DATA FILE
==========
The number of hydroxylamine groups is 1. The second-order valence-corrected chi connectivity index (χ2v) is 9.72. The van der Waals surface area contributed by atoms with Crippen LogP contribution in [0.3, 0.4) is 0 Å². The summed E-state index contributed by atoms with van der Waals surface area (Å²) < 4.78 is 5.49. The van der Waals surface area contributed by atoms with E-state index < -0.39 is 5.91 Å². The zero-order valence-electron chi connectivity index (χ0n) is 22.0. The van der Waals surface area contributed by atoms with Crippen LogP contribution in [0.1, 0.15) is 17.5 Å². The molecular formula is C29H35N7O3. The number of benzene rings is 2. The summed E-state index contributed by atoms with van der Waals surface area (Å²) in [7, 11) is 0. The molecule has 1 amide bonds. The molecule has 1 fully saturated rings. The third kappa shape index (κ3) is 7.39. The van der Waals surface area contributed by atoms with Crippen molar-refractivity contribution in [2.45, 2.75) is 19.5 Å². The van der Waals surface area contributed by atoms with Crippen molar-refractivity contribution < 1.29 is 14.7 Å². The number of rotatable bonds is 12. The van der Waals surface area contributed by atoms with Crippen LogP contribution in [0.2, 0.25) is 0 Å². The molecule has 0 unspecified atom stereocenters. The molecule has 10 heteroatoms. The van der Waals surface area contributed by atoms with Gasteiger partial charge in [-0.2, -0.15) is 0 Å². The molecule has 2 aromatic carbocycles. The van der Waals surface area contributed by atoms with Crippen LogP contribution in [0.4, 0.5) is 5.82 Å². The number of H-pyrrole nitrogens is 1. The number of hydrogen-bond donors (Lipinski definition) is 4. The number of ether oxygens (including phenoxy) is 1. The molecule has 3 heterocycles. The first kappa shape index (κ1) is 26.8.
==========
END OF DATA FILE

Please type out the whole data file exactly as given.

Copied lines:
The number of hydroxylamine groups is 1. The second-order valence-corrected chi connectivity index (χ2v) is 9.72. The van der Waals surface area contributed by atoms with Crippen LogP contribution in [0.3, 0.4) is 0 Å². The summed E-state index contributed by atoms with van der Waals surface area (Å²) < 4.78 is 5.49. The van der Waals surface area contributed by atoms with E-state index < -0.39 is 5.91 Å². The zero-order valence-electron chi connectivity index (χ0n) is 22.0. The van der Waals surface area contributed by atoms with Crippen LogP contribution in [0.1, 0.15) is 17.5 Å². The molecular formula is C29H35N7O3. The number of benzene rings is 2. The summed E-state index contributed by atoms with van der Waals surface area (Å²) in [7, 11) is 0. The molecule has 1 amide bonds. The molecule has 1 fully saturated rings. The third kappa shape index (κ3) is 7.39. The van der Waals surface area contributed by atoms with Crippen molar-refractivity contribution in [2.45, 2.75) is 19.5 Å². The van der Waals surface area contributed by atoms with Crippen molar-refractivity contribution < 1.29 is 14.7 Å². The number of rotatable bonds is 12. The van der Waals surface area contributed by atoms with Crippen LogP contribution in [0.2, 0.25) is 0 Å². The molecule has 0 unspecified atom stereocenters. The molecule has 10 heteroatoms. The van der Waals surface area contributed by atoms with Gasteiger partial charge in [-0.2, -0.15) is 0 Å². The molecule has 2 aromatic carbocycles. The van der Waals surface area contributed by atoms with Crippen LogP contribution in [0.4, 0.5) is 5.82 Å². The number of H-pyrrole nitrogens is 1. The number of hydrogen-bond donors (Lipinski definition) is 4. The number of ether oxygens (including phenoxy) is 1. The molecule has 3 heterocycles. The first kappa shape index (κ1) is 26.8.